Petras also has a clear edge over Padilla when it comes to accuracy. While Petras has completed 58.1% of his passes this season, Padilla’s completion rate languishes at 46.4%, a number far too low for Iowa to generate consistent production from the passing game. The disparity is even worse when examining the two quarterbacks’ production on third down, where Petras is completing 57.5% of his passes compared to 38.7% for Padilla. In fact, Padilla has only completed greater than 50% of his passes in one game this season: Iowa’s win against a Northwestern team that is allowing opponents to complete a conference-high 66.9% of their passes against them. Furthermore, defenses seem to have adjusted to Padilla since acquiring more film on him, as the sophomore has completed only 12 of his last 31 attempts while producing no touchdowns, one interception, and several passes which could have easily been intercepted.

Even if Padilla has more upside than Petras (a dubious proposition given that Petras boasts prototypical NFL size and has the stronger arm of the two quarterbacks), Iowa ultimately needs to go with the signal caller who has proven he can win big games and complete big passes on a regular basis. Petras may be a game manager, but Iowa has a better chance of defeating Michigan by allowing Petras to manage them to victory than by turning the keys over to the more volatile and less experienced player in Padilla.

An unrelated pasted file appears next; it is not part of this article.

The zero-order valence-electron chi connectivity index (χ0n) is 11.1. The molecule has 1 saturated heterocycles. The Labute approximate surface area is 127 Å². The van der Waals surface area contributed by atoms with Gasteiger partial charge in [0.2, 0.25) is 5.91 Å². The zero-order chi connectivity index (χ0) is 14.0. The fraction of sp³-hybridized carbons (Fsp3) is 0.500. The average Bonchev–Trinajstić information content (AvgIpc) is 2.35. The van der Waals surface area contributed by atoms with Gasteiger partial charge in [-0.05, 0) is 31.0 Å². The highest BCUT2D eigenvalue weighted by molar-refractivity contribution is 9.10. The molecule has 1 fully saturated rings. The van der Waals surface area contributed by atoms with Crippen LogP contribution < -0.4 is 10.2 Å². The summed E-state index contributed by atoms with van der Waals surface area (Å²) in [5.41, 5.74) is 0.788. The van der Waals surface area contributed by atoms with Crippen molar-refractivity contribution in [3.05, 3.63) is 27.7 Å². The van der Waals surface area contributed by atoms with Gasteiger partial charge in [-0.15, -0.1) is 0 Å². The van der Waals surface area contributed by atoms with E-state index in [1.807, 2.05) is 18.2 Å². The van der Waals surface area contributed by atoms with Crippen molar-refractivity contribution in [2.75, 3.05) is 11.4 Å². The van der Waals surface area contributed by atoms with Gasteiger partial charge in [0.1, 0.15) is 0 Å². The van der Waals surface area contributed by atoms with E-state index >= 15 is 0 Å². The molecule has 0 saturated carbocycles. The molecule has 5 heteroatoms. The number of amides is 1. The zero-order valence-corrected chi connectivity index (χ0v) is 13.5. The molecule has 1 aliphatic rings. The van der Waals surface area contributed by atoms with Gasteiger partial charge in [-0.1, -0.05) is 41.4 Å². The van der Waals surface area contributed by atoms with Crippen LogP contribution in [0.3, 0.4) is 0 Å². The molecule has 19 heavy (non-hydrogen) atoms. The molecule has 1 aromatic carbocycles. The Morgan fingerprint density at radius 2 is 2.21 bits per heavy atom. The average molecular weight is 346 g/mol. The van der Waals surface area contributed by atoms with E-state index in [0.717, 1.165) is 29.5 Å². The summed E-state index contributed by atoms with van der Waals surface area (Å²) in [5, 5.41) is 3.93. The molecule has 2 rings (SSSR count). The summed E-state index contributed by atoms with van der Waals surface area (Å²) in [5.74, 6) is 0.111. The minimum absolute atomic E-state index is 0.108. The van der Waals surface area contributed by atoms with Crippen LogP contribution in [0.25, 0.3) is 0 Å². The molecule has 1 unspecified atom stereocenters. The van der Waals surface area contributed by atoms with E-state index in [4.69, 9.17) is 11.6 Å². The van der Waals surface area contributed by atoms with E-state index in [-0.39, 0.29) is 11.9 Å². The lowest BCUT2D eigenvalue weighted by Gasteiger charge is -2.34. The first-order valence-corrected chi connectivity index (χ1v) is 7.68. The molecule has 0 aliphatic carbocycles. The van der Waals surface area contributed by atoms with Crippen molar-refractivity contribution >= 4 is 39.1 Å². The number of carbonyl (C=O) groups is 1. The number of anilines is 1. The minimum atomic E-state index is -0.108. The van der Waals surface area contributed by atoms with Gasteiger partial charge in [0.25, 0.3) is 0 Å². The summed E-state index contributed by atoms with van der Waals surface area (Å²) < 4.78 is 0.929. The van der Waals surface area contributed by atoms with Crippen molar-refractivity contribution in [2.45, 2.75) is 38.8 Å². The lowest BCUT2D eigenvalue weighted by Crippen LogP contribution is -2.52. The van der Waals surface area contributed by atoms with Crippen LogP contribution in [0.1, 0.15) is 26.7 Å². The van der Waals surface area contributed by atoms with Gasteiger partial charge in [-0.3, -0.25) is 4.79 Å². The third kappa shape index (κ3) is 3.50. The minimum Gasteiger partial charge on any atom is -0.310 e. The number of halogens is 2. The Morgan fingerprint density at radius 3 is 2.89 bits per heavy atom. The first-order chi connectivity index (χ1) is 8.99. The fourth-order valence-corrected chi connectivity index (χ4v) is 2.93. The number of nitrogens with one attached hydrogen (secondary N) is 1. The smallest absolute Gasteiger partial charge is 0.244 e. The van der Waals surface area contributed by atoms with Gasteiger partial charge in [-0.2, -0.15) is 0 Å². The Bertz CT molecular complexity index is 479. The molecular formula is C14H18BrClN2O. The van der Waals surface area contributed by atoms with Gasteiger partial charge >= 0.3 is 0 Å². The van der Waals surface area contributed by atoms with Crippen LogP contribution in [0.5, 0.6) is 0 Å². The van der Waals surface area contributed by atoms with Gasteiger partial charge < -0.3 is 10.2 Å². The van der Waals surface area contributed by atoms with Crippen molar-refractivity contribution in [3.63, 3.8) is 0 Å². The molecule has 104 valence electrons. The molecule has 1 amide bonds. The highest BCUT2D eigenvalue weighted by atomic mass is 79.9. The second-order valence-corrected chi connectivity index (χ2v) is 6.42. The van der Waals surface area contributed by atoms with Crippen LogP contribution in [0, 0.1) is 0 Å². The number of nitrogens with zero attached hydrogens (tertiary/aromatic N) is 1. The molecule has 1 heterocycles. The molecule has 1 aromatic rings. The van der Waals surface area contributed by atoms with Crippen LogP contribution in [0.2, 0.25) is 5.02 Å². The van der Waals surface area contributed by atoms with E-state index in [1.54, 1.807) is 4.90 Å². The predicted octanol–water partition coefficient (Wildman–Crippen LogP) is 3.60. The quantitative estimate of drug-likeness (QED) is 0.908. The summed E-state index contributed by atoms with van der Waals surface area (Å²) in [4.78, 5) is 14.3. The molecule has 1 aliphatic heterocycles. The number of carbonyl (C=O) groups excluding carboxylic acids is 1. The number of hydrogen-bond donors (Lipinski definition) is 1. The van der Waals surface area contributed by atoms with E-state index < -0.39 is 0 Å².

The Case for Alex Padilla:

Petras may be the safer option, but Padilla gives Iowa the best chance to win. While Petras is content to manage the game, Padilla has shown a greater willingness to not only attack opposing defenses downfield, but to target Iowa’s big play weapons in the passing game and get the ball into the hands of freshmen wideouts Keagan Johnson and Arland Bruce IV as often as possible. Iowa enters Saturday’s game as the clear underdog, and with good reason given the impressive nature of Michigan’s 42-27 win over Ohio State last week. If Iowa wants to overcome the very real talent gap between its team and the Wolverines, it will need to come out swinging for the fences offensively, something which Padilla’s upside and aggressive mentality will better enable the Hawkeyes to do.

Additionally, Padilla’s mobility could give him a substantial leg up over Petras against this particular opponent. Michigan boasts two of the country’s best edge rushers in Aidan Hutchinson and David Ojabo, two players who have combined for 23 sacks and 25.5 tackles for loss on the season. Given the way Iowa’s tackles have struggled with pass protection for much of the year, Petras’ stationary pocket passing style threatens to make him a liability when faced with the daunting Wolverine pass rush. Padilla has the speed, agility, and pocket presence to avoid incoming defenders and has shown himself to a much better passer than Petras when forced to scramble or throw on the run. If Michigan is able to get pressure on Petras (which it will), it will likely result in sacks, incompletions, and turnovers. With Padilla behind center, Iowa at least has a shot to extend plays and attack any cracks in the defense that might emerge.